Agile processes promote sustainable development. The sponsors, developers, and users should be able to maintain a constant pace indefinitely.
Individuals want to improve their skills, teams want to create more, and everyone wants to go faster. However, improving skills and creating more both require time: something we have a finite amount of.
In business, the solution to the time conundrum has historically been to work more hours. The idea being that if we can create a certain amount of stuff in 40 hours, we should be able to create double that in 80 hours. However, that is not the case.
When people consistently work overtime, we’re more prone to make human error, more prone to make mistakes, and more prone to not think clearly. That typically leads to poor quality software and a pace of development that leads to missed deadlines and compromises that lead to lots of technical debt over time.
Another solution teams might try to implement to overcome the time conundrum is to throw a bunch of developers, testers, and hours at a project as a deadline approaches. In my experience, teams who consistently work overtime late in projects actually increase the time it takes to deliver, and they deliver lower quality software. Typically, these teams have to spin up new people, push off other commitments, and stop communicating because everyone is heads down trying to get the work done.
A prime example of both of these issues in action is the well documented disaster of the Affordable Care Act’s Healthcare.gov initial release. Prior to release, the prime contractor CGI ramped up staff weeks before the release to try to fix the broken system and forced employees and staff members to work extreme amounts of overtime for weeks on end to try to “fix the system” before release. New engineers were often not able to onboard successfully without impacting velocity and required additional instruction from key individuals already overloaded with responsibilities. In the end, more staff and more hours didn’t result in a better quality product. In fact, it resulted in more bugs and technical debt being introduced.
The abundance of mismanaged teams providing minimal value resulted in CGI and the government throwing more people at the problem by implementing multiple siloed war rooms to address the problem. These war rooms didn’t effectively communicate with one another to solve any technical problem, in fact, they often communicated different messages on the actual readiness of the system to the government. More complexity and more staff didn’t result in solving problems, it just decreased velocity, created more meetings, and resulted in more confusion and miscommunication.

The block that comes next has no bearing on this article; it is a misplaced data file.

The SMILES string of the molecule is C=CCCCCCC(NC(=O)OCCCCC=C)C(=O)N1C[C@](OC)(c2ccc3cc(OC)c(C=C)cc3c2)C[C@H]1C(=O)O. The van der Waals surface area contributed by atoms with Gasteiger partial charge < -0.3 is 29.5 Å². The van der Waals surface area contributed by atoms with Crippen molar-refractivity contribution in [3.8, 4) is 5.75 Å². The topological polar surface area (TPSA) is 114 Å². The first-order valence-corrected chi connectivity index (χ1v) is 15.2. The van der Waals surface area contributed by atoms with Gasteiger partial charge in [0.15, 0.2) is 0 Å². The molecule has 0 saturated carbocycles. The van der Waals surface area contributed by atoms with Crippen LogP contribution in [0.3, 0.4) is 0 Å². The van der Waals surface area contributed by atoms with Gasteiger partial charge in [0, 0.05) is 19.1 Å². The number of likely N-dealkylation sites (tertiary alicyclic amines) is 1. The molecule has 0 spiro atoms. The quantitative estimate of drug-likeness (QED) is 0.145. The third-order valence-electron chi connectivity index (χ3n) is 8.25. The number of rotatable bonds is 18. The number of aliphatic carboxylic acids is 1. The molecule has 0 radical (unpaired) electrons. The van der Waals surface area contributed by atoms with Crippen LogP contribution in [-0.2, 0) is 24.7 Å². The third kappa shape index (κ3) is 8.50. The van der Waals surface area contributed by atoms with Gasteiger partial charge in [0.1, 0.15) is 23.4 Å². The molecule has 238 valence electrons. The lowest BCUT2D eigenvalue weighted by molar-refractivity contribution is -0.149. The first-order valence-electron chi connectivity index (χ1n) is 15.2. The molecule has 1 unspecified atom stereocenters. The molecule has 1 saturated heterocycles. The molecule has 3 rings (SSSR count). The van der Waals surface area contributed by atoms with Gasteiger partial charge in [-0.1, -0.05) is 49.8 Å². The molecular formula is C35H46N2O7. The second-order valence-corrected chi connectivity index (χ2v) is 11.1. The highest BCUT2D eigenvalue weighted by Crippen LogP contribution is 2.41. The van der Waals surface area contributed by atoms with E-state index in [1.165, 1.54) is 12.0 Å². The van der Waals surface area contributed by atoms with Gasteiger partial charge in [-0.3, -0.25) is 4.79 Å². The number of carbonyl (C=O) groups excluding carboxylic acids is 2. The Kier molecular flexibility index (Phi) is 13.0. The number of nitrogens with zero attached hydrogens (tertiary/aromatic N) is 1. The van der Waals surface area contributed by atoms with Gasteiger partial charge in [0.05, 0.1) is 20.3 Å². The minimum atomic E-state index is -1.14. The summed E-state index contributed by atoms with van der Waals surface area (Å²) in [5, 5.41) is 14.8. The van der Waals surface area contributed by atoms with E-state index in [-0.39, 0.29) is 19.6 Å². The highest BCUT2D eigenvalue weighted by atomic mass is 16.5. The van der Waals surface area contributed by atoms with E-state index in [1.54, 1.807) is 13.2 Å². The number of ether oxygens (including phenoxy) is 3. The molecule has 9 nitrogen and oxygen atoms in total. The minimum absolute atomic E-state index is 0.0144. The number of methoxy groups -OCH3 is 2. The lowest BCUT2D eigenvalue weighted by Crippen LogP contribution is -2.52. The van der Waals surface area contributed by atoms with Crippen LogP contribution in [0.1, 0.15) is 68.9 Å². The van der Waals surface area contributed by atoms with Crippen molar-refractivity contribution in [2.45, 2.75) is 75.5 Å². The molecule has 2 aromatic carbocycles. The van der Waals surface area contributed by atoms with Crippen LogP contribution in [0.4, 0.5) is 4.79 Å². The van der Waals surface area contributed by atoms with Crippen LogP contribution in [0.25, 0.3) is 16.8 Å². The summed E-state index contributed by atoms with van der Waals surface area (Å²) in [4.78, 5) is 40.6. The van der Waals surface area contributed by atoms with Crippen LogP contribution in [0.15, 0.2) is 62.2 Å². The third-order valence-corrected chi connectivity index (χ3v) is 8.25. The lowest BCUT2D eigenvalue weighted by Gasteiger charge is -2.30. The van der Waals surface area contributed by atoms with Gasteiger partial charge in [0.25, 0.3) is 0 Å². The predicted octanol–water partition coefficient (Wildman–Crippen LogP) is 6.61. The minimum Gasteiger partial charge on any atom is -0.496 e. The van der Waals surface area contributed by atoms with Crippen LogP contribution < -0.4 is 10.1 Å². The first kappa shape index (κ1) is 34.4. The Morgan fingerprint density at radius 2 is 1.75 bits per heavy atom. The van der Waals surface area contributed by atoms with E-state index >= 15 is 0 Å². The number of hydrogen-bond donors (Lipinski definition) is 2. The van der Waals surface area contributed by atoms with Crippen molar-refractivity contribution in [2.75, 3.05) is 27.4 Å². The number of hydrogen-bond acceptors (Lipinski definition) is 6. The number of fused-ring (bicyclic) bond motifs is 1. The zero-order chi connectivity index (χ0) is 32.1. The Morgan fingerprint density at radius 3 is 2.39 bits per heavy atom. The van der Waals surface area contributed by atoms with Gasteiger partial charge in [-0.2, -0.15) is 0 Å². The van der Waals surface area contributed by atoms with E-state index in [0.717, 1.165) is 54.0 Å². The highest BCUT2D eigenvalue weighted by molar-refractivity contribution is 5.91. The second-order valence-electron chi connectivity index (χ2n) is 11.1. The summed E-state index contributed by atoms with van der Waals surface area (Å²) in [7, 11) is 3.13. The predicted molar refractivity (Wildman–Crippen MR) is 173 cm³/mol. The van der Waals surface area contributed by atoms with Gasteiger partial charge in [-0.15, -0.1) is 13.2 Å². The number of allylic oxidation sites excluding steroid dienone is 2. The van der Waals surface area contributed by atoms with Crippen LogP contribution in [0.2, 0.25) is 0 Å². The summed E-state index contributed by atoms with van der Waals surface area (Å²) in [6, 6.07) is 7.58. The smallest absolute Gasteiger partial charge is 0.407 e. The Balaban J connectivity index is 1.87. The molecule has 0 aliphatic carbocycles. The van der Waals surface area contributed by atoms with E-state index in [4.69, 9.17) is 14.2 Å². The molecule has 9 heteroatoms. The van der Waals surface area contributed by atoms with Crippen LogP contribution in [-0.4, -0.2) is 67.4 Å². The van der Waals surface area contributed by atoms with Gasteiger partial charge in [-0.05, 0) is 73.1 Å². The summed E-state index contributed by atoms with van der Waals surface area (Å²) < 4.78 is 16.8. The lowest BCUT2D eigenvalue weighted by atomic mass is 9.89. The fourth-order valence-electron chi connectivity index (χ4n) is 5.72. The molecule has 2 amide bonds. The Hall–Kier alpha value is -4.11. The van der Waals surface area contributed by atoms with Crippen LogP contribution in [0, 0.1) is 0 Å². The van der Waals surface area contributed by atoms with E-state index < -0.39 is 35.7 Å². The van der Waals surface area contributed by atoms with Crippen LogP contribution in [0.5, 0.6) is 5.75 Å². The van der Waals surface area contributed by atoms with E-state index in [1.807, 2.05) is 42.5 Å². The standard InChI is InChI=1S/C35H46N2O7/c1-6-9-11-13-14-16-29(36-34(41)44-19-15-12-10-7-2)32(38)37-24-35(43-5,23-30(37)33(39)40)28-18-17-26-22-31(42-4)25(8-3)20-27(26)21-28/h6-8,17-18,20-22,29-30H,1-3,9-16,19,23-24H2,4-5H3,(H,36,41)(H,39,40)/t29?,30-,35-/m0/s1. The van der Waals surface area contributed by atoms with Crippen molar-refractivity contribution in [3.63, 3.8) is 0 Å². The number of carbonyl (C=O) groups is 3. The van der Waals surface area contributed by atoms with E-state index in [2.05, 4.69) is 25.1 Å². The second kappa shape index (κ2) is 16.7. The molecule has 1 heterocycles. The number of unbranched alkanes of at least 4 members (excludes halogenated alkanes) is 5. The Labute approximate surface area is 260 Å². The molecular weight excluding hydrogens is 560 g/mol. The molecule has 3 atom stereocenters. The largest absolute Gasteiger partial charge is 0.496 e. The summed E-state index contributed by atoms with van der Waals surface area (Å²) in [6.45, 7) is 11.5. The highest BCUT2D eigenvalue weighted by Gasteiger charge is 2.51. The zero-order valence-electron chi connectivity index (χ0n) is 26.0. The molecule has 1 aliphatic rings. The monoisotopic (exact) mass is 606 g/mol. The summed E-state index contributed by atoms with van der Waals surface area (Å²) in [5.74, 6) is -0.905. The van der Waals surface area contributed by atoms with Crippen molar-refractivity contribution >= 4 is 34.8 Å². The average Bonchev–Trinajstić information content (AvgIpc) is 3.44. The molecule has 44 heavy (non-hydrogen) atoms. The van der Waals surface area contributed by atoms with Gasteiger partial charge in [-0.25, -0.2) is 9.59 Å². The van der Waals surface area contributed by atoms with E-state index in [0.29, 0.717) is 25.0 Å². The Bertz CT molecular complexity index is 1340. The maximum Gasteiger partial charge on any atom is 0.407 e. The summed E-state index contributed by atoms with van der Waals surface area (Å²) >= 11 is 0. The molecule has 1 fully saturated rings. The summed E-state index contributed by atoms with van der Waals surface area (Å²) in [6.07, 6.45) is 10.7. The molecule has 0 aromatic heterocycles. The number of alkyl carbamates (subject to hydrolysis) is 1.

Working overtime happens, but overtime shouldn’t be a part of your company culture nor should requiring heroics. If one person on the team is pulling some heroic effort to make sure the team makes commitments on a regular basis, you have a sustainability problem.
If you’re regularly running into one or both of these situations, there’s probably one of two things happening:
A. You’re overcommitting all the time or
B. The team is accepting scope creep
If you’re experiencing problem A, you might consider slowing your velocity until you’re sustainable, then ramping that velocity back up over time as the team because better equipped to do so. It’s important, though, to make sure as you measure and track velocity that you’re thinking about short- and long-term sustainable pace.
To solve problem B, the first step is to recognize and acknowledge that scope creep is happening. If you commit to something at the beginning of a two-week sprint, and it changes before the end of the sprint, it can be challenging to accurately estimate and deliver mid-sprint changes. If you allow scope creep, you must recognize that teams can’t meet deadlines they didn’t commit to at the beginning of the sprint.
If you’re truly agile, everyone on your team—from product owner to developers to testers to operations—is working at a pace that is sustainable over time. Of course, you might have weeks where team members put in more than 40 hours, but, ultimately, you’ll want to create a team dynamic where individual work sustainably to improve productivity, increase employee engagement, and reduce the likelihood of burnout.